FOIA lawsuits have reached a 25-year high, according to the latest report from The FOIA Project. There were 63 FOIA lawsuits filed in April alone, and 60 to-date this May. The FOIA Project crunched the numbers and found that, “If the pace of FOIA filings during the first seven-plus months of this fiscal year continues at the same rate, FY 2017 will see upwards of 579 FOIA suits filed. This would be up from 512 such suits filed during the last fiscal year of the Obama Administration.” The numbers were based on court records analyzed by the Transitional Records Access Clearinghouse (TRAC).

The Chiquita Papers

The National Security Archive’s Chiquita Papers collection represents key evidence behind a “communication” calling on the International Criminal Court (ICC) to investigate officials from Chiquita Brands International for facilitating crimes against humanity committed by armed groups the company paid in Colombia. The petition to the ICC’s Office of the Prosecutor was brought by the International Human Rights Clinic of Harvard Law School, the International Federation for Human Rights, and the Colectivo de Abogados José Alvear Restrepo, a Colombian human rights organization, and was made public recently at a press conference in Bogotá, Colombia.

The Archive provided more than 48,000 pages of internal Chiquita records to the ICC as part of the communication, including financial records, legal memoranda, handwritten notes, and the secret, sworn testimony of company officials that help to identify individuals at Chiquita who steered millions of dollars in “sensitive payments” to Colombian insurgent groups, government security forces, and right-wing paramilitary militias.

The ICC action comes at an important moment, just as Colombia begins to implement a historic peace agreement ending more than 50 years of conflict with rebels from the Revolutionary Armed Forces of Colombia (FARC).

The Archive’s recent posting features a selection of key excerpts from the evidence and a dozen full-text documents from the case.

National Security Archive Founder in NYT on ‘What to Remember About Watergate’

The National Security Archive’s founder, Scott Armstrong, penned an op-ed for the New York Times identifying key lessons from Watergate that are “worth remembering” during the investigation into the Trump administration’s ties to Russia. Armstrong notes that bipartisanship will be crucial; Armstrong, who was a staff member on the Senate Watergate Committee, reminds readers that in 1972 “A reclusive Mr. Nixon worked behind the scenes to impede investigators and prosecutors. He believed that his secret tapes would bring down John Dean; instead they fertilized the bipartisan outrage that brought about his own demise. But that bipartisanship didn’t exist when the Watergate committee began its work.”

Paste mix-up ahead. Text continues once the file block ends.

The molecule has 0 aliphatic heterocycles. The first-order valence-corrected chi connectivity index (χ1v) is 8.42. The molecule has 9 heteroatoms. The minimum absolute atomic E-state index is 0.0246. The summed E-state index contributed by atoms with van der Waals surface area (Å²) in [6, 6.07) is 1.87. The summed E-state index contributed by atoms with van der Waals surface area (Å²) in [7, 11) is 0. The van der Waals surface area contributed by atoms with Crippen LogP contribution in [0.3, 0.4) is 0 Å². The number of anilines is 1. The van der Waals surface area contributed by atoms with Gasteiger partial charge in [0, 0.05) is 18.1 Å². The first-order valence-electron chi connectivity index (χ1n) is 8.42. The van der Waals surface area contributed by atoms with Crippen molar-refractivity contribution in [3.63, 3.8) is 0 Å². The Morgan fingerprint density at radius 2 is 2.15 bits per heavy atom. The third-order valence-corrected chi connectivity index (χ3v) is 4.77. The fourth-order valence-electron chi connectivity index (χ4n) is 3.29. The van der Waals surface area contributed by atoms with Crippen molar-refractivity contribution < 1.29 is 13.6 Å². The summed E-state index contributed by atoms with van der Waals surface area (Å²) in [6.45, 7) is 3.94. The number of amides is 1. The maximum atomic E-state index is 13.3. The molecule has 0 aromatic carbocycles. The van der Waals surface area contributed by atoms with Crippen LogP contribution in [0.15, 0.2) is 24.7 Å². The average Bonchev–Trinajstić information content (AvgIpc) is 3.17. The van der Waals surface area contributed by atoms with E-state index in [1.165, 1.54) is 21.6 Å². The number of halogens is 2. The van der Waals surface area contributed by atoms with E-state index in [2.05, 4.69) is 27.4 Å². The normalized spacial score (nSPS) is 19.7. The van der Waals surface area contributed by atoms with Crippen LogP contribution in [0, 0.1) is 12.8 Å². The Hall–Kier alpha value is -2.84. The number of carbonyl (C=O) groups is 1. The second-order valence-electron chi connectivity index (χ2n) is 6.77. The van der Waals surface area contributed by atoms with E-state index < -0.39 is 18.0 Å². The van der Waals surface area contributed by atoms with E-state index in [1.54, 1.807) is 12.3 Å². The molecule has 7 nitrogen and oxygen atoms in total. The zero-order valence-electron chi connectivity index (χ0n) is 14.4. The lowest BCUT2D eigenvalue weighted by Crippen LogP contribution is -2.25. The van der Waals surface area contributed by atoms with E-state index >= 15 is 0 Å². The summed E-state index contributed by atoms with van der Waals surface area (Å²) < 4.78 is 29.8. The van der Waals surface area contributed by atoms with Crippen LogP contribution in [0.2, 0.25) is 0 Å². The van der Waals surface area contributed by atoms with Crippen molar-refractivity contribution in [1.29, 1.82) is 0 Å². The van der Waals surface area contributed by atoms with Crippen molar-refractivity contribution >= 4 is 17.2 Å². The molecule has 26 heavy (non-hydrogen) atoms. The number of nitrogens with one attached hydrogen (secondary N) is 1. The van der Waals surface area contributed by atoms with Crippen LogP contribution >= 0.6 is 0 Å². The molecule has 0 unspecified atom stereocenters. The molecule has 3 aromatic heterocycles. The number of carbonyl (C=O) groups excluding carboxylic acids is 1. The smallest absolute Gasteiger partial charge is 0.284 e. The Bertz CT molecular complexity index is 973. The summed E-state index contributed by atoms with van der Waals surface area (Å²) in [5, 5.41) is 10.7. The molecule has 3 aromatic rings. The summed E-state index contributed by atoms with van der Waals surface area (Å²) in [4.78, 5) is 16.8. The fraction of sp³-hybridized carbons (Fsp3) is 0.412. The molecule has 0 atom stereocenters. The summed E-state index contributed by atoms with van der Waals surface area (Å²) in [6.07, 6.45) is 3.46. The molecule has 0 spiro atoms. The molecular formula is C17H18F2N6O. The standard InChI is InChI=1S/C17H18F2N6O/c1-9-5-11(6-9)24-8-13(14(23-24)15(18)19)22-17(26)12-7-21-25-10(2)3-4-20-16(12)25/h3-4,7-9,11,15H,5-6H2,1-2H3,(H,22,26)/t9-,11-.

Anatoly S. Chernyaev Diary, 1977: Inside the Central Committee during Brezhnev’s stagnation

The National Security Archive marks what would have been Anatoly Sergeyevich Chernyaev’s 96th birthday today with the publication for the first time in English of his extraordinary diary for 1977, written from inside the Central Committee of the Communist Party of the Soviet Union, where he was then a Deputy Director of the International Department.

The Archive’s dear friend and partner in opening historical records passed away this past March, but his voice is with us and remains irreplaceable for anybody who wants to understand not only the end of the Cold War in the 1980s, but also what was going on at the very top of the political hierarchy in Moscow in the darkest years before the dawn of the new thinking that would put Chernyaev at the right hand of Mikhail Gorbachev.

Read the diary here.

#TBT – State Department Intelligence and Research Predicted 1973 Arab-Israeli War

Taken in November 1973, this picture of the U.S. Intelligence Board, then chaired by Director of Central Intelligence William E. Colby, shows representatives of the organizations which collected and reviewed intelligence before and during the October 1973 War. INR Director, Ray Cline, who signed the memorandum predicting war by the autumn, sits fourth from left clockwise . (Photo, courtesy CIA History Staff)

This week’s TBT pick is a 2013 posting on a fabled but previously secret State Department intelligence memorandum that predicted, five months in advance, the 1973 Arab-Israeli war. The document was rescued from classified vaults that were so obscure that even State Department historians and CIA FOIA officers could not penetrate them. Published for the first time in 2013 by the National Security Archive the INR memo from May 1973 warned Acting Secretary of State Kenneth Rush that there was a “better than even bet” that war between Egypt and Israel would occur “by autumn.” Get the rest of the story here.